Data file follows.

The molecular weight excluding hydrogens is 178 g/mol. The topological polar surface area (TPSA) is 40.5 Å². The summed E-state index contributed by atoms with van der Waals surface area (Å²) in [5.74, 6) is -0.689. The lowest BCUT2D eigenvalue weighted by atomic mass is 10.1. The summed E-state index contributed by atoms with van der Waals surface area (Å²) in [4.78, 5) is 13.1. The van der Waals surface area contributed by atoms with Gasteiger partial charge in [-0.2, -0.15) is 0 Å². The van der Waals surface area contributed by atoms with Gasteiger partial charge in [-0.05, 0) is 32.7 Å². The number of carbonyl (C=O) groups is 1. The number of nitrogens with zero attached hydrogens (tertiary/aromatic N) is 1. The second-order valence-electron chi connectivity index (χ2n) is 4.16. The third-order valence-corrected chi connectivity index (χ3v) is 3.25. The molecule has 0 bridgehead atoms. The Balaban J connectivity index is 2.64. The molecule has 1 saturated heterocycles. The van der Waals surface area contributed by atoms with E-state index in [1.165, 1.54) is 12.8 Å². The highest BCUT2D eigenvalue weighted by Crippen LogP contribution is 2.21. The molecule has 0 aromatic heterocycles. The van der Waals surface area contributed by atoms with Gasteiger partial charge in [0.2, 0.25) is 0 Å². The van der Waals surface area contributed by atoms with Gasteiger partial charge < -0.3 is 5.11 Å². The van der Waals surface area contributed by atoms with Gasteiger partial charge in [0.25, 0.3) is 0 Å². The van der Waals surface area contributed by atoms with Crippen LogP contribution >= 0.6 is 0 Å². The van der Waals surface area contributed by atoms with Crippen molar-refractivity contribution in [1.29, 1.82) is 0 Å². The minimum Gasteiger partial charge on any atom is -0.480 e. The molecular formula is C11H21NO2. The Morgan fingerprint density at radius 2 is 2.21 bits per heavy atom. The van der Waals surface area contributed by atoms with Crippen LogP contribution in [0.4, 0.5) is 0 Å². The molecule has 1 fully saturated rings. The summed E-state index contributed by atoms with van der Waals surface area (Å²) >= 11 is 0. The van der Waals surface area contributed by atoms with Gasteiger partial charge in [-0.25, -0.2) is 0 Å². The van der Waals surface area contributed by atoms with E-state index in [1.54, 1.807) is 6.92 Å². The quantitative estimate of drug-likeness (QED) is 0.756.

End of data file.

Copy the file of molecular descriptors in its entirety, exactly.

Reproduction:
The molecular weight excluding hydrogens is 178 g/mol. The topological polar surface area (TPSA) is 40.5 Å². The summed E-state index contributed by atoms with van der Waals surface area (Å²) in [5.74, 6) is -0.689. The lowest BCUT2D eigenvalue weighted by atomic mass is 10.1. The summed E-state index contributed by atoms with van der Waals surface area (Å²) in [4.78, 5) is 13.1. The van der Waals surface area contributed by atoms with Gasteiger partial charge in [-0.2, -0.15) is 0 Å². The van der Waals surface area contributed by atoms with Gasteiger partial charge in [-0.05, 0) is 32.7 Å². The number of carbonyl (C=O) groups is 1. The number of nitrogens with zero attached hydrogens (tertiary/aromatic N) is 1. The second-order valence-electron chi connectivity index (χ2n) is 4.16. The third-order valence-corrected chi connectivity index (χ3v) is 3.25. The molecule has 0 bridgehead atoms. The Balaban J connectivity index is 2.64. The molecule has 1 saturated heterocycles. The van der Waals surface area contributed by atoms with E-state index in [1.165, 1.54) is 12.8 Å². The highest BCUT2D eigenvalue weighted by Crippen LogP contribution is 2.21. The molecule has 0 aromatic heterocycles. The van der Waals surface area contributed by atoms with Gasteiger partial charge in [0.2, 0.25) is 0 Å². The van der Waals surface area contributed by atoms with Gasteiger partial charge < -0.3 is 5.11 Å². The van der Waals surface area contributed by atoms with Gasteiger partial charge in [0.25, 0.3) is 0 Å². The van der Waals surface area contributed by atoms with Crippen LogP contribution >= 0.6 is 0 Å². The van der Waals surface area contributed by atoms with Crippen molar-refractivity contribution in [1.29, 1.82) is 0 Å². The minimum Gasteiger partial charge on any atom is -0.480 e. The molecular formula is C11H21NO2. The Morgan fingerprint density at radius 2 is 2.21 bits per heavy atom. The van der Waals surface area contributed by atoms with Crippen LogP contribution in [0.4, 0.5) is 0 Å². The molecule has 1 fully saturated rings. The summed E-state index contributed by atoms with van der Waals surface area (Å²) >= 11 is 0. The van der Waals surface area contributed by atoms with Gasteiger partial charge in [-0.25, -0.2) is 0 Å². The van der Waals surface area contributed by atoms with E-state index in [1.54, 1.807) is 6.92 Å². The quantitative estimate of drug-likeness (QED) is 0.756.